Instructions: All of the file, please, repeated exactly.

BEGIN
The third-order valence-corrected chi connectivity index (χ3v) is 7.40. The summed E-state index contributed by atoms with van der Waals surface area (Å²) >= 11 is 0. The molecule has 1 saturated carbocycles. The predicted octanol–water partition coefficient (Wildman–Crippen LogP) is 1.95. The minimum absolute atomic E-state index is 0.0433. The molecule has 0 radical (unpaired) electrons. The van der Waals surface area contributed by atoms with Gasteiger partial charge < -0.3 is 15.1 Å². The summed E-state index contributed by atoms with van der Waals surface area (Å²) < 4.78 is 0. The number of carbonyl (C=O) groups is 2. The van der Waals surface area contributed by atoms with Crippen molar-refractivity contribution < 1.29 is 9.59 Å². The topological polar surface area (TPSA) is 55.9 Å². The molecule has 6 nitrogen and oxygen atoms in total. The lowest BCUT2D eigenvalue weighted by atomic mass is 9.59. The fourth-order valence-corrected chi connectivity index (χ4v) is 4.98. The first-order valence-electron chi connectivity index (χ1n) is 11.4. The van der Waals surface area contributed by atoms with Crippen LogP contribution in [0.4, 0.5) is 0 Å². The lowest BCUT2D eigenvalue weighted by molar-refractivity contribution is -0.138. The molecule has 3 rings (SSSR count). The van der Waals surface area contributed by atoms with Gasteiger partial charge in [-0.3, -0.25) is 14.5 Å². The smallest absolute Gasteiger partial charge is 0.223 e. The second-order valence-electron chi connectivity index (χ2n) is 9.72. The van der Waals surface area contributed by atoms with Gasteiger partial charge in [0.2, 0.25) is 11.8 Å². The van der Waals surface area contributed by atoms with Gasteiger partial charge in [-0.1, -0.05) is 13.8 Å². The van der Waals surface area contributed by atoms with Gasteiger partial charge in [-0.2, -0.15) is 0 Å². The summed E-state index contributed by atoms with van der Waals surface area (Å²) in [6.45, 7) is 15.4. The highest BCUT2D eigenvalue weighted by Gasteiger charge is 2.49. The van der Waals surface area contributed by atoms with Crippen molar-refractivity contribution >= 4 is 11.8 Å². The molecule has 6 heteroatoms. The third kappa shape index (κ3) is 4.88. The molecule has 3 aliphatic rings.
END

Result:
The third-order valence-corrected chi connectivity index (χ3v) is 7.40. The summed E-state index contributed by atoms with van der Waals surface area (Å²) >= 11 is 0. The molecule has 1 saturated carbocycles. The predicted octanol–water partition coefficient (Wildman–Crippen LogP) is 1.95. The minimum absolute atomic E-state index is 0.0433. The molecule has 0 radical (unpaired) electrons. The van der Waals surface area contributed by atoms with Gasteiger partial charge < -0.3 is 15.1 Å². The summed E-state index contributed by atoms with van der Waals surface area (Å²) < 4.78 is 0. The number of carbonyl (C=O) groups is 2. The van der Waals surface area contributed by atoms with Crippen molar-refractivity contribution < 1.29 is 9.59 Å². The topological polar surface area (TPSA) is 55.9 Å². The molecule has 6 nitrogen and oxygen atoms in total. The lowest BCUT2D eigenvalue weighted by atomic mass is 9.59. The fourth-order valence-corrected chi connectivity index (χ4v) is 4.98. The first-order valence-electron chi connectivity index (χ1n) is 11.4. The van der Waals surface area contributed by atoms with Crippen LogP contribution in [0.4, 0.5) is 0 Å². The lowest BCUT2D eigenvalue weighted by molar-refractivity contribution is -0.138. The molecule has 3 rings (SSSR count). The van der Waals surface area contributed by atoms with Gasteiger partial charge in [-0.3, -0.25) is 14.5 Å². The smallest absolute Gasteiger partial charge is 0.223 e. The second-order valence-electron chi connectivity index (χ2n) is 9.72. The van der Waals surface area contributed by atoms with Gasteiger partial charge in [0.2, 0.25) is 11.8 Å². The van der Waals surface area contributed by atoms with Gasteiger partial charge in [-0.1, -0.05) is 13.8 Å². The van der Waals surface area contributed by atoms with Gasteiger partial charge in [-0.2, -0.15) is 0 Å². The summed E-state index contributed by atoms with van der Waals surface area (Å²) in [6.45, 7) is 15.4. The highest BCUT2D eigenvalue weighted by Gasteiger charge is 2.49. The van der Waals surface area contributed by atoms with Crippen molar-refractivity contribution >= 4 is 11.8 Å². The molecule has 6 heteroatoms. The third kappa shape index (κ3) is 4.88. The molecule has 3 aliphatic rings.